Our Spring Class at Alamance Community College has just finished up. We had a great semester! Here are some pictures of the students and their work.
Here’s a small bowl by John Zatti: spalted maple, beautifully done.
This view shows the inside of the bowl more clearly. The black and brown lines are caused by fungus that enter the wood shortly after the tree dies.
Grey Upchurch turned this hickory bowl: it’s perfectly finished, not an easy task when the bowl curves back in at the top.
Alan Reid turned these Christmas ornaments. Each one started out as 4 separate pieces glued together with paper in the glue lines. They were turned once, split along the glue lines and re-glued inside out then re-turned. The ornament has lots of visual appeal and is not so heavy that it weighs down the branch where it is hung.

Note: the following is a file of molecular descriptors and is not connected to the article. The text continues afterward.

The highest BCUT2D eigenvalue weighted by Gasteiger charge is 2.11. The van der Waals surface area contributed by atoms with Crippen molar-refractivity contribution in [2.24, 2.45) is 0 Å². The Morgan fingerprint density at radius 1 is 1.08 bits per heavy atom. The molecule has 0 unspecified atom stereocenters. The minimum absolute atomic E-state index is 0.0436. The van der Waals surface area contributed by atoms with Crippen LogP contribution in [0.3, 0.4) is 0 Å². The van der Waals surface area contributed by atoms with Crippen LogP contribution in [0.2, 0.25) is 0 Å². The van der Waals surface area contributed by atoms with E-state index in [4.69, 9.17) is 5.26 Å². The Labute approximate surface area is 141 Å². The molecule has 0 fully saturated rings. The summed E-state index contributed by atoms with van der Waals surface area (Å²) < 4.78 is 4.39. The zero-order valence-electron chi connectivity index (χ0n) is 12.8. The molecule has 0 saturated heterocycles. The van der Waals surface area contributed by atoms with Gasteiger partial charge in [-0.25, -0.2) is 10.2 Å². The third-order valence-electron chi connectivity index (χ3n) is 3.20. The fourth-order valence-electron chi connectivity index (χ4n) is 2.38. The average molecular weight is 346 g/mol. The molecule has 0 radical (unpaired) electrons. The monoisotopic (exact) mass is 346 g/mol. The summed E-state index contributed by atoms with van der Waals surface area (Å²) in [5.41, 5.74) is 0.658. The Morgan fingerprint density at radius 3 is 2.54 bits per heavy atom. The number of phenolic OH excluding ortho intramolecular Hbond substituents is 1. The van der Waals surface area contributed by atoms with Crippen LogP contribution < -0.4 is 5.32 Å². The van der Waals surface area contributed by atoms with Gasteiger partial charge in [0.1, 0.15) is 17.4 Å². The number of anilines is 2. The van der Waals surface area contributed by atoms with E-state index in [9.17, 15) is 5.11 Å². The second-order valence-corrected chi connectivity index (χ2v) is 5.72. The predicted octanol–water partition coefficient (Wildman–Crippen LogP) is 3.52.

Algene Tarpley made not one, but two stools for his grandson. The legs were riven from green white oak before being turned, then allowed to dry. Before assembly the tenons were re-turned to fit the mortises in the seats. The seats and stretchers were turned from cherry. This project took more than one semester to complete.
I particularly like the way that Algene signed the bottom of the seats.
I love this photo, not because it shows a student’s work, but because it shows a student at work! Here is Ray Schwartz helping his grandson turn a bowl in his home shop. This just warms my heart.
Our newest class member, David, has been turning green bowl blanks and putting them up to dry. I’m sure we’ll be seeing some finished work from him next semester.
This class means so much to me and I am so proud to be able to share some of their work on my website. It just shows me that I need to take more pictures.
3 thoughts on “Spring Classes”
I took your class many years ago. I’m probably the only patent attorney you’ve taught, and if memory serves, your father was a patent attorney.
You’re a fine instructor – glad too see you’re still teaching!
Thank you for this, David. I’m happy to hear from you.
Thank you, I certainly do remember you. I hope you are still enjoying working with wood.